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Do I have to go to court for divorce?

It is important to stress that parties will largely only engage in court proceedings if they are unable to resolve financial matters by agreement. Unless contested, it is quite common for parties to never step foot inside the courtroom, instead, securing their divorce via a post based or online process. In fact, over 80% of our cases do not end up in court.

Financial matters can be resolved voluntarily between parties and an agreement drawn up and put before the court in the form of a Financial Remedy Consent Order, again without either party having to attend a hearing. The problem arises when parties are unable to reach an agreement and therefore one makes an application for a Financial Remedy Order, thus starting the long and stressful divorce process. How then do you avoid such an application?

The basis of settling divorce out of court comes from a joint intention from both parties to adopt an amicable approach and be willing to engage in constructive, productive dialogue recognising that reasonable compromises will have to be made on both sides.

With the intention in place, an ADR approach is a very viable alternative. But what does the term mean?

How to settle a divorce out of court

There are various Alternative) Dispute Resolution (ADR) options which divorcing couples can consider. In its simplest terms, ADR is a way of resolving disputes without going to court.  There are many different methods and approaches that can be adopted when looking to resolve financial matters and achieve an amicable settlement.

Your options include divorce mediation and collaborative divorce, as well as arbitration and negotiation.

  • Divorce mediation (UK)

    Mediation is a structured process where a neutral third-party assists in resolving divorce-related conflict. The trained divorce intermediary will use effective communication and negotiation techniques to encourage parties to actively participate in the process and look at a variety of settlement options. The mediator will initially meet with each party individually to gain an understanding of what they are seeking to achieve. They will then be asked to prepare financial disclosure before meeting again on a joint basis.

    Once the full financial picture has been ascertained then parties can discuss fair and reasonable settlement options. All negotiations and discussions take place on a Without Prejudice basis, which means if matters do not settle and an application to the court is made, the court will not be made aware of the proposals made. This means that parties can freely make proposals without the risk of their “bottom line” being exposed to the court later.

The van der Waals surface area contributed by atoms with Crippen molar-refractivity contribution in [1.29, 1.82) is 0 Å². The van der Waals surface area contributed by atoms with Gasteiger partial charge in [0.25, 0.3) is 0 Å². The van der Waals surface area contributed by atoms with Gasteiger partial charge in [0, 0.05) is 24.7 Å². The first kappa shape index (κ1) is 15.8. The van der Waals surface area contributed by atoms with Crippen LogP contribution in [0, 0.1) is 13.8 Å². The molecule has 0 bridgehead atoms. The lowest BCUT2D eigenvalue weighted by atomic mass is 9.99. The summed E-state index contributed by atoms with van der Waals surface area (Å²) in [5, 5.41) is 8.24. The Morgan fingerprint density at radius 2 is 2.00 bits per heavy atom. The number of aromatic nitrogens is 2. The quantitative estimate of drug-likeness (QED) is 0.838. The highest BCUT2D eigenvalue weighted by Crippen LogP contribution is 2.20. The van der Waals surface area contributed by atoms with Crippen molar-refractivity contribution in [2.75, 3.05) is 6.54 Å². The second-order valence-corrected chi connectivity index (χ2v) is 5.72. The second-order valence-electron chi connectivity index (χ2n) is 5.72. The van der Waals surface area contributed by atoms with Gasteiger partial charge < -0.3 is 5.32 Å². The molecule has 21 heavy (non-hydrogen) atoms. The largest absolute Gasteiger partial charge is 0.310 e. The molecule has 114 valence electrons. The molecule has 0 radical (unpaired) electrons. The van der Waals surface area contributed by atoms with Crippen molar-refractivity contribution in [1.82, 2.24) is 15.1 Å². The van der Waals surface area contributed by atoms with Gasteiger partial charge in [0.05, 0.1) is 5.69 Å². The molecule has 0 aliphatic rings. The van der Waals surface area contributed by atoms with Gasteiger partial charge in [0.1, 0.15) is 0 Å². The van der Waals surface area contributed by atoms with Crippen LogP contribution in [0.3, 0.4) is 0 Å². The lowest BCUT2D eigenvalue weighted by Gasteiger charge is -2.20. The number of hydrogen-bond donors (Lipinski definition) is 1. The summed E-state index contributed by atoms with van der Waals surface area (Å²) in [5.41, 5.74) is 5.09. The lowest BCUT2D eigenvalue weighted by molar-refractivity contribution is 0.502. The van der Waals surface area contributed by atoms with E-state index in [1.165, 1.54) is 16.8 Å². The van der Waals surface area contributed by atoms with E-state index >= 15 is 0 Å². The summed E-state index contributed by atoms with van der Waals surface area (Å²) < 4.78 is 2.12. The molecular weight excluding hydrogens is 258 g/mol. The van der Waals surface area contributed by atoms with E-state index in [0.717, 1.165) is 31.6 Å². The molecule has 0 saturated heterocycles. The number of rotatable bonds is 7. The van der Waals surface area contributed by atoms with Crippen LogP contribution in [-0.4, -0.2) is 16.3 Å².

If engaged in productively and with a genuine desire to resolve matters, the divorce and mediation process can be hugely successful and beneficial for parties. It is particularly helpful for divorcing couples who have children and need to maintain an amicable co-parenting relationship moving forward.

    It is important to be aware however that whilst mediators may also be legally trained divorce lawyers, they are not able to provide legal advice. Both parties should therefore instruct a solicitor to work with them alongside the process and provide ongoing advice as to the suitability or fairness of the proposals being made in mediation.

  • Collaborative divorce (UK)

    The collaborative divorce process entails divorcing couples working with one another and with any other relevant professionals to avoid the uncertain outcome of court. Legal professionals, independent financial advisors, accountants and child specialists and family consultants may all have a role to play. The ultimate aim is to reach a voluntary settlement that meets the needs of both parties and their children. Meetings are conducted in a safe, neutral space, and the removal of the threat of court can play a significant part in diffusing tension.

    When dealing with the financial issues and trying to reach a settlement, both parties engage in four-way meetings with both of their divorce solicitors present to first obtain a full picture of the matrimonial finances and thereafter engage in negotiations. The aim is to ensure that everyone is invested in the process with the clear aim of resolving matters without involving the courts.

    Both parties sign an agreement committing to the collaborative process and the resolution of matters without going to court. The solicitors you instruct in the collaborative process will not be able to attend court on your behalf if, for any reason, the process breaks down and an application to the court must be made.